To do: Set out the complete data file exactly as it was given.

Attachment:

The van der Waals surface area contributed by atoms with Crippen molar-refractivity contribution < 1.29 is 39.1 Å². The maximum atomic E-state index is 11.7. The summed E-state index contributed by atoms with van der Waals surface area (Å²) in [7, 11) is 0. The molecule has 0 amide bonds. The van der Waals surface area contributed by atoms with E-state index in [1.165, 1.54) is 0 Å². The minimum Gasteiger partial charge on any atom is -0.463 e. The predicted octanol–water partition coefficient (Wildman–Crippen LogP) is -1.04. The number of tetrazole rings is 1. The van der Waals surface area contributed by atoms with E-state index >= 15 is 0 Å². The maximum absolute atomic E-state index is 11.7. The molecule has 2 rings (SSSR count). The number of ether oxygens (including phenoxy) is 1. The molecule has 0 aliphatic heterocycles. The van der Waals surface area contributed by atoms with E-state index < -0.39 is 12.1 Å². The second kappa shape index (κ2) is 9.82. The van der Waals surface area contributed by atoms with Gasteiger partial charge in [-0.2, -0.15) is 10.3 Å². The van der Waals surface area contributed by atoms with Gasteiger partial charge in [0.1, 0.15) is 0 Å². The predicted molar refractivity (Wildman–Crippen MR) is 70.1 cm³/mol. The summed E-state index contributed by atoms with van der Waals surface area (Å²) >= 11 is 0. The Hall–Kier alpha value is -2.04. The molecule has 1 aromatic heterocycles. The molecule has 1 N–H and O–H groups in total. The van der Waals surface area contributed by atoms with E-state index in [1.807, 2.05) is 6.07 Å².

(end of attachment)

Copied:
The van der Waals surface area contributed by atoms with Crippen molar-refractivity contribution < 1.29 is 39.1 Å². The maximum atomic E-state index is 11.7. The summed E-state index contributed by atoms with van der Waals surface area (Å²) in [7, 11) is 0. The molecule has 0 amide bonds. The van der Waals surface area contributed by atoms with E-state index in [1.165, 1.54) is 0 Å². The minimum Gasteiger partial charge on any atom is -0.463 e. The predicted octanol–water partition coefficient (Wildman–Crippen LogP) is -1.04. The number of tetrazole rings is 1. The van der Waals surface area contributed by atoms with E-state index >= 15 is 0 Å². The maximum absolute atomic E-state index is 11.7. The molecule has 2 rings (SSSR count). The number of ether oxygens (including phenoxy) is 1. The molecule has 0 aliphatic heterocycles. The van der Waals surface area contributed by atoms with E-state index < -0.39 is 12.1 Å². The second kappa shape index (κ2) is 9.82. The van der Waals surface area contributed by atoms with Gasteiger partial charge in [-0.2, -0.15) is 10.3 Å². The van der Waals surface area contributed by atoms with Gasteiger partial charge in [0.1, 0.15) is 0 Å². The predicted molar refractivity (Wildman–Crippen MR) is 70.1 cm³/mol. The summed E-state index contributed by atoms with van der Waals surface area (Å²) >= 11 is 0. The Hall–Kier alpha value is -2.04. The molecule has 1 aromatic heterocycles. The molecule has 1 N–H and O–H groups in total. The van der Waals surface area contributed by atoms with E-state index in [1.807, 2.05) is 6.07 Å².